It's not that individual efforts do nothing. They have an effect. It's just that it is often small and targeted at the wrong place, and at the wrong people. When your individual efforts are just consumerism rebranded and your political efforts are non-existent, then what impact is being had? Even the political efforts being enacted can be devastating if they don't acknowledge the ways that capitalism, white supremacy and ableism have been woven into the environmental movements.

A protester holding up a sign that reads: 'Seals our culture, income, food'
Source: CBC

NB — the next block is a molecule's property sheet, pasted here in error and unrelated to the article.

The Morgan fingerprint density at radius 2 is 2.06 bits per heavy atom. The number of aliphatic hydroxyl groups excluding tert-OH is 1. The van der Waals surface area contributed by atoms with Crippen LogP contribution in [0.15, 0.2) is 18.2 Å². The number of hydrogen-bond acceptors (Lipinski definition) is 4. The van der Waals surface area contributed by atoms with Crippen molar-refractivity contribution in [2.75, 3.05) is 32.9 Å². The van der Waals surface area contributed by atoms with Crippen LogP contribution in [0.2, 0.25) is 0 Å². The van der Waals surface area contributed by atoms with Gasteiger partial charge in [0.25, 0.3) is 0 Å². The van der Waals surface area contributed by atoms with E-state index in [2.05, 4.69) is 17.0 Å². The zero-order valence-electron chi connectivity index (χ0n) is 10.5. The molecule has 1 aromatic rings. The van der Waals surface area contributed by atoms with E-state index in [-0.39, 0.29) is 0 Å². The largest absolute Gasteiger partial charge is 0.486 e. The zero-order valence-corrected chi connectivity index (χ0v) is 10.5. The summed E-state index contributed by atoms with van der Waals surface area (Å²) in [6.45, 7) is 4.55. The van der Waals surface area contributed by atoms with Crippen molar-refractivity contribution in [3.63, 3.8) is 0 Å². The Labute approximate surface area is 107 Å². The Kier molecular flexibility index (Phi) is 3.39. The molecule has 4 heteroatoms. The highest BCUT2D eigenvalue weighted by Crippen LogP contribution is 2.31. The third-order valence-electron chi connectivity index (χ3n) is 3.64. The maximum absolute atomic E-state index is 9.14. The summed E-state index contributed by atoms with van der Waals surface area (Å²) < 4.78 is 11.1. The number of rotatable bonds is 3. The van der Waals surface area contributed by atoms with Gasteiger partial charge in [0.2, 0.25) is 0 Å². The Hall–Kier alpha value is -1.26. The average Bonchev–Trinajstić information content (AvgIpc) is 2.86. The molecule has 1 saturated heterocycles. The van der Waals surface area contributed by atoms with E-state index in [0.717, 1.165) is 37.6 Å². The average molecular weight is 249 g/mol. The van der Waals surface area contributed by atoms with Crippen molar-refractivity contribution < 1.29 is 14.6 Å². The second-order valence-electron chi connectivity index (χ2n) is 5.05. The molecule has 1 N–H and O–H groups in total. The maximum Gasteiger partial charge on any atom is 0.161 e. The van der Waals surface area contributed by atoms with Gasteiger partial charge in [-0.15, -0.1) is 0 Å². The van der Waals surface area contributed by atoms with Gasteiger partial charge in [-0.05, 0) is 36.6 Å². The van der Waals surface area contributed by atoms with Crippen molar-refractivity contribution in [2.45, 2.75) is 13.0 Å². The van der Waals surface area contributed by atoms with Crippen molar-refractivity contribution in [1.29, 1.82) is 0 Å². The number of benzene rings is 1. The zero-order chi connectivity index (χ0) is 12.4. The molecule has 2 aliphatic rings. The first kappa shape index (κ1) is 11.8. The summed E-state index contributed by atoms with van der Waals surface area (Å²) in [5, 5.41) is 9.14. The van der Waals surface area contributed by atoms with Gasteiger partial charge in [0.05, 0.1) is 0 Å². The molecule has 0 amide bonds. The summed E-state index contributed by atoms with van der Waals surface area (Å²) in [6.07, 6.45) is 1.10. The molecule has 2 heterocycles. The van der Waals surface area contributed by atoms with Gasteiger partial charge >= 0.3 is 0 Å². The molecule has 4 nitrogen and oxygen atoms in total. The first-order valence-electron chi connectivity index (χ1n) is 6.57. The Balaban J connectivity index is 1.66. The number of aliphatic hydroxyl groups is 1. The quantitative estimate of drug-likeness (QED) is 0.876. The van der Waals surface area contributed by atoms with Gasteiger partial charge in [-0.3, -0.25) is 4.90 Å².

I watched the 2016 documentary Angry Inuk, a film that legitimately changed my whole opinion on hunting. I was not expecting to go into this film agreeing with what was being said but I did. The documentary follows the Inuit, indigenous people in Canada, who were fighting to keep their right to hunt seals, a cultural tradition amongst their people and one of the only ways they are able to compete in white capitalism. It seeks to debunk much of the narrative pushed by environmentalist groups, arguing that the way they hunt is sustainable and has been sustainable long before white colonisers came. In contrast to factory farming, the Inuit use all the meat and the skin, and it is skin with which they are able to keep their people out of poverty. This is in direct contrast to factory farming, the way many predominantly white cultures participate in capitalism, killing animals for profit rather than out of necessity. The activism to prevent these people from keeping up this tradition sent them into poverty and further marginalised a group of people already oppressed by the system, making them further outsiders by not allowing them to feed and gather resources for themselves.